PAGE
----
Angels fans who don't want to Vlad-bash can point to several bizarre plays that worked out badly. You can start with Game 2, when umpire Doug Eddings' non-call on a third strike to Pierzynski set the stage for Joe Crede's winning hit. Move on to Game 4, when Angels center fielder Steve Finley grounded into a costly double play after home-plate umpire Ron Kulpa failed to call catcher's interference on Pierzysnki.

Then conclude with the eighth inning of Sunday's game, when the winning run scored after a strange play involving -- who else? -- Pierzynski. Angels reliever Kelvim Escobar fielded a Pierzynski chopper and made a routine tag with his glove, but Pierzynski was ruled safe because the ball was still in Escobar's bare hand.

"I saw him running to first base, and he's not a fast guy," Escobar said. "I thought I could tag him and not have to make a throw to first base. But he was quicker than I thought."

One RBI infield single by Crede later, the White Sox were up 4-3 and on their way.

Where do the Angels go from here? It's safe to say that a lot of franchises are in worse shape. The Angels have won 90-plus games three times in the past four years, and Moreno has shown he's willing to spend money to upgrade.

Bartolo Colon, John Lackey, Kelvim Escobar and Ervin Santana give Los Angeles a solid front four in the rotation. While Paul Byrd and Washburn are both free agents, Byrd stands a much better chance of returning to Anaheim. He's expressed a willingness to sign a one-year deal, while Washburn, a Scott Boras client, is ready to play the market.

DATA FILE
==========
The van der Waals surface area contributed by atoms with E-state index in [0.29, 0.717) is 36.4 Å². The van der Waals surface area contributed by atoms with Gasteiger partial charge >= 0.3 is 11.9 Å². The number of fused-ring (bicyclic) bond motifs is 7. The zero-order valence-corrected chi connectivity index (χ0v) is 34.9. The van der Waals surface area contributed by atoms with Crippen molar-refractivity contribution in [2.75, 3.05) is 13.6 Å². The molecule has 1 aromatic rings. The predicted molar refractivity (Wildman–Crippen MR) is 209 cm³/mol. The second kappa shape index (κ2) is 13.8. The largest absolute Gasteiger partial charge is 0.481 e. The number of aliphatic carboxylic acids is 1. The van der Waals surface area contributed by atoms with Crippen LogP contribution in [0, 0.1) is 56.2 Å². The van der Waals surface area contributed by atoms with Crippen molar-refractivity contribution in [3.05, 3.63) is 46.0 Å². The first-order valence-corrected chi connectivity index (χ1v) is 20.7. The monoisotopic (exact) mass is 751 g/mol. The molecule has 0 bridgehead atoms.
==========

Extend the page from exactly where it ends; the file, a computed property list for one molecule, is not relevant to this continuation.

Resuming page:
"We'll see what happens," Washburn said. "I've always said I want to be an Angel for life, but it doesn't look like that's probably going to happen."

Catcher Bengie Molina is the team's other big free agent, and prospect Jeff Mathis could be ready to replace him. The Angels also have Casey Kotchman and Dallas McPherson and a slew of prospects at lower levels with names like Erick Aybar and Howie Kendrick and Brandon Wood. They'll be appearing soon in a Baseball America Prospect Handbook near you.

Finally, the Angels' biggest offseason target could be a guy who just ripped out their heart. White Sox first baseman Paul Konerko played for Angels manager Mike Scioscia as a prospect in the Dodgers' chain several years ago, and a reunion might be in the offing.

Angels general manager Bill Stoneman, true to character, wasn't very effusive about his plans Sunday night. "We're obviously going to be looking for a bat, and everybody is always looking for pitching," Stoneman said. "It's the typical stuff -- a bat and some pitching."

Stoneman, an old-school ball guy at heart, reacted to the ALCS loss with the same stoic mindset as his players. If he had complaints about the umpiring, he wasn't going to air them publicly. And he certainly wasn't going to blame residual fatigue from the Yankees' series.

Just moments after Kotchman grounded out to end the Angels' season, Stoneman went from locker-to-locker with a personal message for each Los Angeles player.

"I told them, 'Have a good winter, shake this thing off, and we'll come back stronger next year,'" Stoneman said.

The season is over, and it's time for the Angels to put on their White Sox hats and root for Chicago. Pierzynski included.

Jerry Crasnick covers baseball for ESPN Insider. His book "License To Deal" has been published by Rodale. Click here to order a copy. Jerry can be reached via e-mail.